Venlafaxine is a phenethylamine derivative, a selective serotonin and norepinephrine reuptake inhibitor (SNRI). It acts by raising neurotransmitter levels in the brain, which can enhance mood and alleviate symptoms of depression and anxiety [3]. Venlafaxine has been reported to be notably more toxic than selective serotonin reuptake inhibitors (SSRIs) [4]. Clinical manifestations of an overdose of venlafaxine include nausea, vomiting, seizures, agitation, confusion, and changes in blood pressure or heart rate. In critical cases, the overdose may lead to coma, acute respiratory failure, or cardiac arrest. It is also associated with a high prevalence of cardiovascular adverse events. When cardiotoxicity arises, it can manifest itself in a serious manner, as seen in cases of Takotsubo cardiomyopathy, acute coronary syndromes with normal coronary arteries, and malignant arrhythmias. A recent investigation showed that severe cardiotoxicity occurs if the ingestion dose is greater than 8 g, but this is not paramount. Tachycardia and QTc interval prolongation appears to be a dose-dependent effect that may lead to severe cardiac arrhythmias [5,6,7]. If the ingestion dose exceeds 8 g, patients could also manifest other symptoms, including seizures and serotonin toxicity.
The two drugs are often used to treat mental health conditions. Quetiapine is used to treat schizophrenia, bipolar disorder, and major depressive disorder, whereas venlafaxine is used to treat depression and anxiety disorders. An overdose of either of these drugs can be fatal and necessitates emergency medical intervention. The particular symptoms of an overdose may differ depending on the amount of medication used, as well as individual patient characteristics, such as age and overall health.
Intravenous lipid emulsion (ILE) therapy was initially proposed to address systemic toxicity caused by local anesthetics [8]. Recent case reports have indicated that lipid emulsion infusion may be an effective treatment for non-local anesthetic overdoses involving a diverse range of drugs, including beta-blockers, calcium channel blockers, parasiticides, herbicides, and several psychiatric substances. ILE has been used to treat severe toxicity caused by a variety of lipophilic drugs [9,10]. Even low doses of intravenous lipid emulsion infusion have been reported to be a possibly useful therapy in quetiapine overdose [11]. There are currently no dosage guidelines for drug toxicity other than local anesthetics.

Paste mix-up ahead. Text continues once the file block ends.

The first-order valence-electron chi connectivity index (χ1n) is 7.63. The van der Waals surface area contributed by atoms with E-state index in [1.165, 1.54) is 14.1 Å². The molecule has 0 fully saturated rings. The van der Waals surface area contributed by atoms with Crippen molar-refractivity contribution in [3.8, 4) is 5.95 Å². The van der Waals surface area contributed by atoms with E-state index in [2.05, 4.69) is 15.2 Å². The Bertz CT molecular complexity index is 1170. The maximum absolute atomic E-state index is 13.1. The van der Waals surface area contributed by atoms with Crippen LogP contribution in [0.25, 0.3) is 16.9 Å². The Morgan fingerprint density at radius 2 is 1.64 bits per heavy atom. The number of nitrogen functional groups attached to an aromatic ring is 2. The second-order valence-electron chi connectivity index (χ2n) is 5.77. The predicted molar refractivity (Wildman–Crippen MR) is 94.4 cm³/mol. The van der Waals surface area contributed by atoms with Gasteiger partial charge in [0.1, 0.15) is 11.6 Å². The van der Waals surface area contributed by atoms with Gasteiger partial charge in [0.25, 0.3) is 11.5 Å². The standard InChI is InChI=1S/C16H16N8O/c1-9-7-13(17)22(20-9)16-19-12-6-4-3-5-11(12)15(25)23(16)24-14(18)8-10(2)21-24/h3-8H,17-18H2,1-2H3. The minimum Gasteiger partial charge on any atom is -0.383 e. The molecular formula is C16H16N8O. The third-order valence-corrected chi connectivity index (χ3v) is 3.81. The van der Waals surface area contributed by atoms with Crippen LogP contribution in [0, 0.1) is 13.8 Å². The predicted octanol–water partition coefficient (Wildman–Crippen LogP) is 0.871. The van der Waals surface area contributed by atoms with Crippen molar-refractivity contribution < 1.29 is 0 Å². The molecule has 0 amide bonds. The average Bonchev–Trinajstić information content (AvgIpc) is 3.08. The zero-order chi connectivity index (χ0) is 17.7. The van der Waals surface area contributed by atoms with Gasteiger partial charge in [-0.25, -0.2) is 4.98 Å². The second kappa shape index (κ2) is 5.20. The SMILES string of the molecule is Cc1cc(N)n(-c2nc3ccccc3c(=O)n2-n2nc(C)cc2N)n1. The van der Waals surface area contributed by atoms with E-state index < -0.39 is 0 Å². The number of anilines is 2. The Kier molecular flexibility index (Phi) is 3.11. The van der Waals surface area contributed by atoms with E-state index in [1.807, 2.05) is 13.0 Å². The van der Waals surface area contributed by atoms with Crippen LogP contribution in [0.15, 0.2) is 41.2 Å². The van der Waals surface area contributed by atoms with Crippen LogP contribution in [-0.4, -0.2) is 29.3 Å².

In this study, we report a case involving a deliberate overdose of quetiapine and venlafaxine, which resulted in a life-threatening situation. However, the patient in question was successfully treated using intravenous lipid emulsion (ILE) therapy.

2. Case Report

We report the case of a 33-year-old man with a medical history of schizoaffective disorder, who was admitted to the emergency department (ED) after having been found unconscious due to a voluntary ingestion of 12 g of quetiapine and 4.5 g of venlafaxine. Ingestion was estimated to occur 8 h before presentation. Upon initial assessment, the patient was spontaneous breathing; he was normotensive but comatose with a Glasgow Coma Scale of 4 points (M2 E1 V1) with midline symmetrical dilated pupils and preserved light responses. Considering the patient’s neurological state, he was intubated, and mechanical ventilation was initiated. Gastrointestinal decontamination was promptly performed, consisting of gastric lavage and administration of activated charcoal.
Initial laboratory tests were within normal limits, although the first arterial blood gas analysis revealed elevated lactate of 5.3 m Mol/L. Urine was analyzed by qualitative gas chromatography–mass spectrometry, which was positive for venlafaxine and quetiapine. Additionally, 12 leads electrocardiography (ECG) was recorded without revealing significant changes. The initial QTc interval was assessed at 456 ms.
The patient was admitted to the toxicology intensive care unit, where his condition rapidly deteriorated, developing cardiovascular collapse. The patient’s systolic blood pressure had a downward trend despite volume resuscitation with balanced crystalloids and synthetic colloids. Additionally, vasopressor therapy was initiated with a norepinephrine infusion in doses up to 0.4 μg/kg/min. However, the cardiovascular collapse exhibited resistance to vasopressor intervention and volume resuscitation, resulting in an ongoing decline in blood pressure. Subsequently, the occurrence of junctional bradycardia was observed, which was followed by the spontaneous restoration to sinus rhythm. Subsequently, frequent ventricular extrasystoles, as well as patterns of bigeminy, trigeminy, and even episodes of nonsustained ventricular tachycardia, occurred. In addition, the patient also exhibited generalized tonic–clonic seizures.